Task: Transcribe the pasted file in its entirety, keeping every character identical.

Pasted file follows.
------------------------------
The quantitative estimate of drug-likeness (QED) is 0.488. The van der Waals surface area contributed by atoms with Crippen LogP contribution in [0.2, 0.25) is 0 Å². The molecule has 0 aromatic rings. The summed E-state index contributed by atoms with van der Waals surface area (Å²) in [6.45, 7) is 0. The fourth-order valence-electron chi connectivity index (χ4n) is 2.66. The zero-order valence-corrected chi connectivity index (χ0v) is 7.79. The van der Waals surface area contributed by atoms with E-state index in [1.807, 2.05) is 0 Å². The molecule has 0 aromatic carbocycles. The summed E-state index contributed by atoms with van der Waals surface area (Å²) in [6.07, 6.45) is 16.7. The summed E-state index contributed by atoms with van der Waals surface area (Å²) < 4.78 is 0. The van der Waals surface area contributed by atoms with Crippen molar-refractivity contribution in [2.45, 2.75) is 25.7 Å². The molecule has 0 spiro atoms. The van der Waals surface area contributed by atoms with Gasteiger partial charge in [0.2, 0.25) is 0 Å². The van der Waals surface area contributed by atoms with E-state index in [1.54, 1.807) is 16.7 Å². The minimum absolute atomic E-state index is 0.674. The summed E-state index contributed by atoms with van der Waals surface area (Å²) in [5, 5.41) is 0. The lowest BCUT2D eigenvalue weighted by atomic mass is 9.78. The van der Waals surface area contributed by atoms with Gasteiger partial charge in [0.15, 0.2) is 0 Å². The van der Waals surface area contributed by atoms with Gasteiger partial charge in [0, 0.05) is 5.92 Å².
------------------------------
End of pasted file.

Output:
The quantitative estimate of drug-likeness (QED) is 0.488. The van der Waals surface area contributed by atoms with Crippen LogP contribution in [0.2, 0.25) is 0 Å². The molecule has 0 aromatic rings. The summed E-state index contributed by atoms with van der Waals surface area (Å²) in [6.45, 7) is 0. The fourth-order valence-electron chi connectivity index (χ4n) is 2.66. The zero-order valence-corrected chi connectivity index (χ0v) is 7.79. The van der Waals surface area contributed by atoms with E-state index in [1.807, 2.05) is 0 Å². The molecule has 0 aromatic carbocycles. The summed E-state index contributed by atoms with van der Waals surface area (Å²) in [6.07, 6.45) is 16.7. The summed E-state index contributed by atoms with van der Waals surface area (Å²) < 4.78 is 0. The van der Waals surface area contributed by atoms with Crippen molar-refractivity contribution in [2.45, 2.75) is 25.7 Å². The molecule has 0 spiro atoms. The van der Waals surface area contributed by atoms with Gasteiger partial charge in [0.2, 0.25) is 0 Å². The van der Waals surface area contributed by atoms with E-state index in [1.54, 1.807) is 16.7 Å². The minimum absolute atomic E-state index is 0.674. The summed E-state index contributed by atoms with van der Waals surface area (Å²) in [5, 5.41) is 0. The lowest BCUT2D eigenvalue weighted by atomic mass is 9.78. The van der Waals surface area contributed by atoms with Gasteiger partial charge in [0.15, 0.2) is 0 Å². The van der Waals surface area contributed by atoms with Gasteiger partial charge in [0, 0.05) is 5.92 Å².